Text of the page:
On his sophomore album Good Thing, Leon Bridges’ voice breaks into the debut single “Bad Bad News” in much the same way the artist broke into the public eye in 2015 – forcefully, honestly, and all at once. “They tell me I was born to lose,” he sings with characteristic soulfulness, “but I made a good, good thing out of bad, bad news.”
The lyric is a fitting way to sum up a whirlwind ascent for the young artist. In 2015, Bridges’ first album, Coming Home, surprised the music industry by debuting at #5 on the Billboard Top 200. Only months prior, he had been playing sparsely attended open mics in Dallas-Fort Worth after work washing dishes at a local restaurant. In a span of three years, Coming Home would take Leon to the White House to perform for former President Obama, see him on the stage of Saturday Night Live and earn him nominations for two Grammy Awards including Best R&B Album. The debut album has gone on to sell over 500,000 records (certified RIAA Gold) and has been streamed 350 million times and Leon now regularly sells out 10,000-person capacity rooms in cities around the world.
Good Thing marks the beginning of another transition for Leon Bridges. If Coming Home anointed him the R&B underdog whose sound was reminiscent of days past, Good Thing is an album firmly rooted in the modern world, with nods to R&B’s storied and varied history. “We wanted to find a way to bring the old sound in a way but evolve it,” Bridges explains.
To create the record, Leon returned to Niles City Sound, the Dallas-Fort Worth production team responsible for Coming Home, but he moved the operation to Los Angeles and brought in famed pop producer Ricky Reed. The recipe worked. “The cliché thing to say is that you have your whole life to write your first album,” Leon explains, “but with the process for Good Thing we started and basically finished one song a day.”
“We wanted to find a way to bring the old sound in a way but evolve it” says Bridges. The evolution traveled well beyond its bpm’s parameters as the song lyrics centered in on more intimate details of Leon’s life—from experiencing love and heartache to grappling with newfound fame. “This album was me pulling from some current relationships I was in—some of that came from the fear of falling in love and fighting insecurities; some of it came from the celebration of success in life,” he explains.
Sonically, there’s a noticeable shift: weaving various genres into one cohesive work, yet retaining the integrity of Bridges’ infectious music. “When you have a sound that’s so specific like that, people are going to put you in a box,” he admits. “I feel like I have a better sense of myself now.” Arguably more upbeat, there is still a soulful element to Good Thing that remains Bridges’ signature, though the heart of the project lies in its innovation as there is an overt shift into less of a nostalgic tone. “I don’t think people are just looking for some retro thing again,” he admits. “They just want good music. Knowing that people are waiting for something dope from me made the process even better.”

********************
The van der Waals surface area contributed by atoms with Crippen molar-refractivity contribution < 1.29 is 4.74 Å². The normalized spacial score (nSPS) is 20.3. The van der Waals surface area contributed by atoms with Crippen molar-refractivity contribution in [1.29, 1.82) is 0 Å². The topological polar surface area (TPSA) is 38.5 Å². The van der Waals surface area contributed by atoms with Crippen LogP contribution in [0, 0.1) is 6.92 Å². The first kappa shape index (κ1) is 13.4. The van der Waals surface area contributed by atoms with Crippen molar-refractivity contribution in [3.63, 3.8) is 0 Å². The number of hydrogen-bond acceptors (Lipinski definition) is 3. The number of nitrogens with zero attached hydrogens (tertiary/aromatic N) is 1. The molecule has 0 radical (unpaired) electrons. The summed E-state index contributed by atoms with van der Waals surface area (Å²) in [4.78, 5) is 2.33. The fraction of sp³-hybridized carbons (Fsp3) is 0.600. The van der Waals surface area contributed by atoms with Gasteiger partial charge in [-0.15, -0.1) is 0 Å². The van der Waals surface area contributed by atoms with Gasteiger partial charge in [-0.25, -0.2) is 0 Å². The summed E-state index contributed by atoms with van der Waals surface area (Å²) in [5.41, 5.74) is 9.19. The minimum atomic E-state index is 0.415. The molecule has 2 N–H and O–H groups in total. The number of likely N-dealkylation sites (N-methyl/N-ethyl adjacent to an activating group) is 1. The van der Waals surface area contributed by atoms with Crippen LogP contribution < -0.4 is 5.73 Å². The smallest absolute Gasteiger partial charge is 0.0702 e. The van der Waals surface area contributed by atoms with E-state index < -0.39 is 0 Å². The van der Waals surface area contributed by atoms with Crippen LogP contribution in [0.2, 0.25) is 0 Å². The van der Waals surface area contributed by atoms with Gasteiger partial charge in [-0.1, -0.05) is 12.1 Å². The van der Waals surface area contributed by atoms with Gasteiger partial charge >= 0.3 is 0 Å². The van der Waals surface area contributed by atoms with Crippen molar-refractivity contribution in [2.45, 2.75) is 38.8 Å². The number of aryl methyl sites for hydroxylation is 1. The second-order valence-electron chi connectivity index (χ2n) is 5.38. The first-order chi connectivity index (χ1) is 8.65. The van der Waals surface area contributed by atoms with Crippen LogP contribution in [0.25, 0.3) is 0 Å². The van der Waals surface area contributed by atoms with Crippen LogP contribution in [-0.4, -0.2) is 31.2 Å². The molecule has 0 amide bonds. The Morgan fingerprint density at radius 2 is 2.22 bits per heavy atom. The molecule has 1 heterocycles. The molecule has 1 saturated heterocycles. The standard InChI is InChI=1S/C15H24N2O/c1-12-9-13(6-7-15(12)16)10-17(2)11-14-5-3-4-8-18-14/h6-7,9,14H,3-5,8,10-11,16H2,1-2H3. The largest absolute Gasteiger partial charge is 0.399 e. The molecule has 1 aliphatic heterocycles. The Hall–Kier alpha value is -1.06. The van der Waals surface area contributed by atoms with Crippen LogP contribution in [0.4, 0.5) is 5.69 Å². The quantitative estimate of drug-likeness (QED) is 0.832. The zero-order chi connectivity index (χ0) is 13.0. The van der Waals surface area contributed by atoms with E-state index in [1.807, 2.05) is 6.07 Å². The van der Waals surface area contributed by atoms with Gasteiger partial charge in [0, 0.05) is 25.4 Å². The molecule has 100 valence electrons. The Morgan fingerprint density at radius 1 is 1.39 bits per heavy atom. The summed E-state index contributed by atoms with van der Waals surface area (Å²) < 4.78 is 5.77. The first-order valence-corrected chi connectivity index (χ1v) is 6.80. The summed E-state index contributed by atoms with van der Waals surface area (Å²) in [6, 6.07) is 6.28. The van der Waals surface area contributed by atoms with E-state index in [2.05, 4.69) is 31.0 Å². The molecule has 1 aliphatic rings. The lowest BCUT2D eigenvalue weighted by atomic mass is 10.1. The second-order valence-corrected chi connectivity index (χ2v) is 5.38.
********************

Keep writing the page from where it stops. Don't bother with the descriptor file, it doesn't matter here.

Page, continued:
The album opener “Bet Ain’t Worth the Hand” is an R&B slow ballad with the addition of soaring strings and playful bells that belie the sorrow of a conflicted lover ending a relationship before he can get hurt. “Shy” is a modern pop seduction, with a touching reveal about the seducer in the last chorus. “Forgive You,” written from the perspective of an ex-girlfriend, struggles with the aftermath of a relationship and coming out whole on the other side. The album closes with the musical memoir “Georgia To Texas,” by far Leon Bridges’ most personal work to date. “I wanted to tell vignettes about my life,” he expresses of the concept, which begins before he’s born and tackles hard memories of his family’s financial struggles to his losing his virginity to a prostitute in his teens.
The result is an album that veers from uptempo to down, from highly structured pop-R&B to deconstructed jazz, and from past to present. It is not just sonically rich, but lyrically complex as well, touching on the more intimate details of Leon’s life, from experiencing love and heartache to grappling with newfound fame. Gone are the days of Leon Bridges, the up-and-comer with potential. In the years since the release of Coming Home, Leon has proved himself a true artist with staying power. Good Thing cements him as complex, multifaceted, and capable of making groundbreaking work. “I really wanted to prove to people that I can exist in any genre, but still be myself,” he says intently. “I don’t want to be the R&B underdog anymore.”